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Monday, May 20, 2024

As the NHL Playoffs Begin, Stanley Cup-Keeper Miragh Bitove is Ready to Protect the Hardware

  • Every year the Cup travels all over the world and ‘inevitably ends up in a party.’
  • On planes it makes for some very special oversized luggage.
Nathan Papes/Springfield News-Leader, Springfield News-Leader

On weekends, Front Office Sports brings you one of the week’s best conversations from our daily podcast, FOS Today. This week we’re highlighting host Owen Poindexter’s interview with Miragh Bitove, an archivist at the Hockey Hall of Fame, and a Stanley Cup keeper. Turns out the role, which ensures that the Cup is well cared for as it circles the globe with Stanley Cup-winning players, involves plenty of logistics and a considerable travel budget. To hear the whole conversation, check out the episode here. The following has been edited for clarity and length.

Front Office Sports: What does it entail to look after the Stanley Cup? For people who don’t know, the NHL has this excellent tradition where every player on the winning team gets to spend a day with the actual Stanley Cup.

Miragh Bitove: Taking care of the Stanley Cup, we get to travel to all the places where the team wants to bring it after they’ve won the championship. There’s always somebody from our crew wherever it goes—it’s on the plane with us, it’s at the hotels and all the dinners or parties the players want to go to 

FOS: Are there limits on where the players can and can’t bring the cup?

MB: Geographically, not really. They try to schedule summer travel based on geography. If we’re headed to Manitoba, let’s try and do that one or two times, instead of six separate visits. Otherwise, their day is really up to [the players]—what they want to do and how they choose to spend it. So there’s usually a community component to it, maybe taking it back to the local arena where you first grew up playing hockey. Small  towns may do a little parade or event. And then a family component, maybe some private time with direct family. It inevitably ends up in a party.

FOS: Do you have to keep a close eye on it? If it’s being passed around a bar, is a cup keeper always hovering nearby?

MB: Yep, absolutely. There are two of us that generally go to any given day with the cup. Generally, we’re sort of within arm’s reach and everybody’s quite respectful of it. I’d say the reverence really takes care of the work for us in a lot of cases, but we are nearby just in case.

FOS: And how do you ensure this very revered object can go across the country and not get dinged up?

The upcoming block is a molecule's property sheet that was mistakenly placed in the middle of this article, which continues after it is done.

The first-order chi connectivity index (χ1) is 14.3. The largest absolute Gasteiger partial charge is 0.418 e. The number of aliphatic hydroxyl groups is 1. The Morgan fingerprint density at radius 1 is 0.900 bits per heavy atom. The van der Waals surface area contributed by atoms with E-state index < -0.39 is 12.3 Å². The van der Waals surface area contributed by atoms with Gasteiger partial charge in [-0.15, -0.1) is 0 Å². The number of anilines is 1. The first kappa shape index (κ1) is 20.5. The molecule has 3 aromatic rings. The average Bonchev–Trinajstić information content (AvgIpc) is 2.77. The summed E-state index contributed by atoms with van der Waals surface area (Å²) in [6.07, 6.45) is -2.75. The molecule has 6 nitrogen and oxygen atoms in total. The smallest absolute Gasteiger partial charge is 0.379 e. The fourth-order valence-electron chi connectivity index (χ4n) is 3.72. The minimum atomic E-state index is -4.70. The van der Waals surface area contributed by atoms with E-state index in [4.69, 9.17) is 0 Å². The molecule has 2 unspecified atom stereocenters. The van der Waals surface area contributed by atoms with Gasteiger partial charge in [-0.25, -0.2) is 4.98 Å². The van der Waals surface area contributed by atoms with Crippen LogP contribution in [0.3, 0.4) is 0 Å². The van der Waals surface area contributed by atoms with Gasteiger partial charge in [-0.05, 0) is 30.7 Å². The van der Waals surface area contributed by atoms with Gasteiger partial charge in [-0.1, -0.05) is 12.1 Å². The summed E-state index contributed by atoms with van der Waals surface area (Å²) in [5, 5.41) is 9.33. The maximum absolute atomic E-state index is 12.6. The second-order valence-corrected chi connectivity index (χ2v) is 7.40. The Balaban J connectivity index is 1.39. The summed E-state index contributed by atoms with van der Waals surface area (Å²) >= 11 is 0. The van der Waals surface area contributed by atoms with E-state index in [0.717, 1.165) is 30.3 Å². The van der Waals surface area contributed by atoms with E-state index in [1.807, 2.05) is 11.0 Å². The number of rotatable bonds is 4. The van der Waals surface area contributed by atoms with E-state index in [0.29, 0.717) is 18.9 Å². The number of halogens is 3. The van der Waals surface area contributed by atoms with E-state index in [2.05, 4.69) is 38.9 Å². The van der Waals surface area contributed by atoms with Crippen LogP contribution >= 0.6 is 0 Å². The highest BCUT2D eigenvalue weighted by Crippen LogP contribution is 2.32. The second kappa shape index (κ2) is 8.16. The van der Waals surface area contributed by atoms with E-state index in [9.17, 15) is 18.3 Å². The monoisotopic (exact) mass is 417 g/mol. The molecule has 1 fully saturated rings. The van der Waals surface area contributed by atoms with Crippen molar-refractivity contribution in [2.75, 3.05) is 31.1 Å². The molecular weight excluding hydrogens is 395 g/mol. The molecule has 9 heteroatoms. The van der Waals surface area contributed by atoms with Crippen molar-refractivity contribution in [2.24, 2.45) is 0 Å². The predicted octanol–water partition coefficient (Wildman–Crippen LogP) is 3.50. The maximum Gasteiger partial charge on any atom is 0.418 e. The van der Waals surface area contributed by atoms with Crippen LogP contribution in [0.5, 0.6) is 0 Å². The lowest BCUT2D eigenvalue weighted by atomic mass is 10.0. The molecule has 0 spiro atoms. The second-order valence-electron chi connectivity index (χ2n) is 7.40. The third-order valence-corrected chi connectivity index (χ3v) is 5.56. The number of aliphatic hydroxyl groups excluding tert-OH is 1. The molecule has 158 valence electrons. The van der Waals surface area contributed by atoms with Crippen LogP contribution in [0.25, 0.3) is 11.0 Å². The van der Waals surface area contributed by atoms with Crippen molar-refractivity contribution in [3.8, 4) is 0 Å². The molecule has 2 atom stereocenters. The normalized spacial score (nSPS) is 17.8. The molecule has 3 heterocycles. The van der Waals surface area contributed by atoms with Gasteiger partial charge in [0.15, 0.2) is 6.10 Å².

MB: It’s got a pretty heavy duty travel case on wheels. So it’s a bit recognizable if hockey fans are walking through the airport and you see one of us cruising through with the case. But we put it on the plane as oversized baggage, really. And now we have an air tag on it so we can watch on the GPS [to see] if it’s actually made the flight with us or not. The airlines have been really good about making sure they know where it is and we’ll often get people from the tarmac come up to the gate and say: “O.K., it’s on board.”

FOS: It’s just in there with everyone else’s oversized luggage? I’m having visions of car seats and whatever else … and then there’s the Stanley Cup.

MB: It’s unmarked, so I don’t think it would make for a very good photograph under the belly of the plane. It wouldn’t be very recognizable. But it’s always fun to be able to watch it actually board the plane with your luggage. 

FOS: Does the Cup-keeper role only come into play when we get to the final series?

MB: No, we actually travel all year with the Stanley Cup. The team gets about 100 days with it after they’ve won the championship. But the rest of the year it’s on the road, doing community events, sponsorships, and charities for the NHL and the Hockey Hall of Fame. You can see the excitement leading up to the playoffs, of course. We are wondering where we’re going to be this summer, and who we’re going to be watching celebrate. And so that’s exciting right now. 

FOS: When I think about how people are going to be remembering this year in hockey, the first thing that comes to mind for me is the PWHL—the first women’s hockey league to really take hold in the U.S. 

MB: Behind me, I don’t know if you can see it [on Zoom], but I’ve got a goalie stick from the first ever women’s team, in Pittsburgh in the 1970s. A ragtag group of girls and women who wanted to play hockey. And right next to me, I’m looking at the Australian Championship from 2023—history that was written literally months ago. It’s been really neat to watch it grow throughout just this season alone.

FOS: And what are you most excited for in this year’s NHL playoffs?

MB: Honestly, I just love good hockey. I love getting behind teams. It’s culminating some of the biggest moments of their careers and I just like thinking of the human aspect of it, seeing what these people are going to do.

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